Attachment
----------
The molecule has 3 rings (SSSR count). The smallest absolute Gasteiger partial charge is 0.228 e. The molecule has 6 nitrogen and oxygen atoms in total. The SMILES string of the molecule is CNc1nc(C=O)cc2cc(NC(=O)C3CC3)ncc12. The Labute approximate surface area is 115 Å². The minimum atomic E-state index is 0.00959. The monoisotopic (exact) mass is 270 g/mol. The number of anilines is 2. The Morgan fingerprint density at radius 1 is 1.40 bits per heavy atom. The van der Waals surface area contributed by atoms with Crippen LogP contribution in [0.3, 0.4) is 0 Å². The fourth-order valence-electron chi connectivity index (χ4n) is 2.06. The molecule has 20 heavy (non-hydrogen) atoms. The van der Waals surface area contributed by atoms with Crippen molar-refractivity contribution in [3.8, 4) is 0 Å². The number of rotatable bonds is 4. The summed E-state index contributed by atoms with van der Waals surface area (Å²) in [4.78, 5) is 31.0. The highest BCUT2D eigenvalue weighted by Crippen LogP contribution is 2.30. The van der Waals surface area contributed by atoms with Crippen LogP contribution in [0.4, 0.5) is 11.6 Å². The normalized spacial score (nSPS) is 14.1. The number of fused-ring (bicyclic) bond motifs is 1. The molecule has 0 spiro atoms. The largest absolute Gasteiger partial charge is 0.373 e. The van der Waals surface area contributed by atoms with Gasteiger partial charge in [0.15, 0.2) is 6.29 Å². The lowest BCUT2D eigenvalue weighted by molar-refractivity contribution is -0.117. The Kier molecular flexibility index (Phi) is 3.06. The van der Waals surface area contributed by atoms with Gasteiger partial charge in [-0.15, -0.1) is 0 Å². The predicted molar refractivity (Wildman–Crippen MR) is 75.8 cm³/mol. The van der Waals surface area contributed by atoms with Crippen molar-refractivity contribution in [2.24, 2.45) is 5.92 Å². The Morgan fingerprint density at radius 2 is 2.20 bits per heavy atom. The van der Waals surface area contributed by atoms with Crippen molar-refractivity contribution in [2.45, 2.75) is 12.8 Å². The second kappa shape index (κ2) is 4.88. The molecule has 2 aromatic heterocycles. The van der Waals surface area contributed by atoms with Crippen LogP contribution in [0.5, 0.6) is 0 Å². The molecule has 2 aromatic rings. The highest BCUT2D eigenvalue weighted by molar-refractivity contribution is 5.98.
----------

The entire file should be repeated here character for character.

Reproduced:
The molecule has 3 rings (SSSR count). The smallest absolute Gasteiger partial charge is 0.228 e. The molecule has 6 nitrogen and oxygen atoms in total. The SMILES string of the molecule is CNc1nc(C=O)cc2cc(NC(=O)C3CC3)ncc12. The Labute approximate surface area is 115 Å². The minimum atomic E-state index is 0.00959. The monoisotopic (exact) mass is 270 g/mol. The number of anilines is 2. The Morgan fingerprint density at radius 1 is 1.40 bits per heavy atom. The van der Waals surface area contributed by atoms with Crippen LogP contribution in [0.3, 0.4) is 0 Å². The fourth-order valence-electron chi connectivity index (χ4n) is 2.06. The molecule has 20 heavy (non-hydrogen) atoms. The van der Waals surface area contributed by atoms with Crippen molar-refractivity contribution in [3.8, 4) is 0 Å². The number of rotatable bonds is 4. The summed E-state index contributed by atoms with van der Waals surface area (Å²) in [4.78, 5) is 31.0. The highest BCUT2D eigenvalue weighted by Crippen LogP contribution is 2.30. The van der Waals surface area contributed by atoms with Crippen LogP contribution in [0.4, 0.5) is 11.6 Å². The normalized spacial score (nSPS) is 14.1. The number of fused-ring (bicyclic) bond motifs is 1. The molecule has 0 spiro atoms. The largest absolute Gasteiger partial charge is 0.373 e. The van der Waals surface area contributed by atoms with Gasteiger partial charge in [0.15, 0.2) is 6.29 Å². The lowest BCUT2D eigenvalue weighted by molar-refractivity contribution is -0.117. The Kier molecular flexibility index (Phi) is 3.06. The van der Waals surface area contributed by atoms with Gasteiger partial charge in [-0.15, -0.1) is 0 Å². The predicted molar refractivity (Wildman–Crippen MR) is 75.8 cm³/mol. The van der Waals surface area contributed by atoms with Crippen molar-refractivity contribution in [2.24, 2.45) is 5.92 Å². The Morgan fingerprint density at radius 2 is 2.20 bits per heavy atom. The van der Waals surface area contributed by atoms with Crippen molar-refractivity contribution in [2.45, 2.75) is 12.8 Å². The second kappa shape index (κ2) is 4.88. The molecule has 2 aromatic heterocycles. The van der Waals surface area contributed by atoms with Crippen LogP contribution in [0.5, 0.6) is 0 Å². The molecule has 2 aromatic rings. The highest BCUT2D eigenvalue weighted by molar-refractivity contribution is 5.98.